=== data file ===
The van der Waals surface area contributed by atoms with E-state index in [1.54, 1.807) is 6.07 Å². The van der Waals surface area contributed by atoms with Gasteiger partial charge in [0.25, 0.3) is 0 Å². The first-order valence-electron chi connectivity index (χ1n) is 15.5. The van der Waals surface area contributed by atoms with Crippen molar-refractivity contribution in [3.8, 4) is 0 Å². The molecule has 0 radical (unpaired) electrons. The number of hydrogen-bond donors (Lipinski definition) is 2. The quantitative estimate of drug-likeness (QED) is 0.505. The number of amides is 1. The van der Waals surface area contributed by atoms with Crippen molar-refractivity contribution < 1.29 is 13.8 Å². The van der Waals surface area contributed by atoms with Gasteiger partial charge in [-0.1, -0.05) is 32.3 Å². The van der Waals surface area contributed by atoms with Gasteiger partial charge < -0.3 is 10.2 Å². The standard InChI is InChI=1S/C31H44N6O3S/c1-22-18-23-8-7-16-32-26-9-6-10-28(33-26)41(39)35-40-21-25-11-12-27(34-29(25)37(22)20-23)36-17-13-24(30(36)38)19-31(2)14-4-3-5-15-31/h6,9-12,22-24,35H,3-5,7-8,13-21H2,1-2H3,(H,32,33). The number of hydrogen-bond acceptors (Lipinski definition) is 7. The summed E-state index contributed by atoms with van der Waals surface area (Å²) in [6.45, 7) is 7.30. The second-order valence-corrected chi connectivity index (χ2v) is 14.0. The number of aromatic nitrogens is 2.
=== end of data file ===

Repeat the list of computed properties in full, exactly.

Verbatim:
The van der Waals surface area contributed by atoms with E-state index in [1.54, 1.807) is 6.07 Å². The van der Waals surface area contributed by atoms with Gasteiger partial charge in [0.25, 0.3) is 0 Å². The first-order valence-electron chi connectivity index (χ1n) is 15.5. The van der Waals surface area contributed by atoms with Crippen molar-refractivity contribution in [3.8, 4) is 0 Å². The molecule has 0 radical (unpaired) electrons. The number of hydrogen-bond donors (Lipinski definition) is 2. The quantitative estimate of drug-likeness (QED) is 0.505. The number of amides is 1. The van der Waals surface area contributed by atoms with Crippen molar-refractivity contribution < 1.29 is 13.8 Å². The van der Waals surface area contributed by atoms with Gasteiger partial charge in [-0.1, -0.05) is 32.3 Å². The van der Waals surface area contributed by atoms with Gasteiger partial charge < -0.3 is 10.2 Å². The standard InChI is InChI=1S/C31H44N6O3S/c1-22-18-23-8-7-16-32-26-9-6-10-28(33-26)41(39)35-40-21-25-11-12-27(34-29(25)37(22)20-23)36-17-13-24(30(36)38)19-31(2)14-4-3-5-15-31/h6,9-12,22-24,35H,3-5,7-8,13-21H2,1-2H3,(H,32,33). The number of hydrogen-bond acceptors (Lipinski definition) is 7. The summed E-state index contributed by atoms with van der Waals surface area (Å²) in [6.45, 7) is 7.30. The second-order valence-corrected chi connectivity index (χ2v) is 14.0. The number of aromatic nitrogens is 2.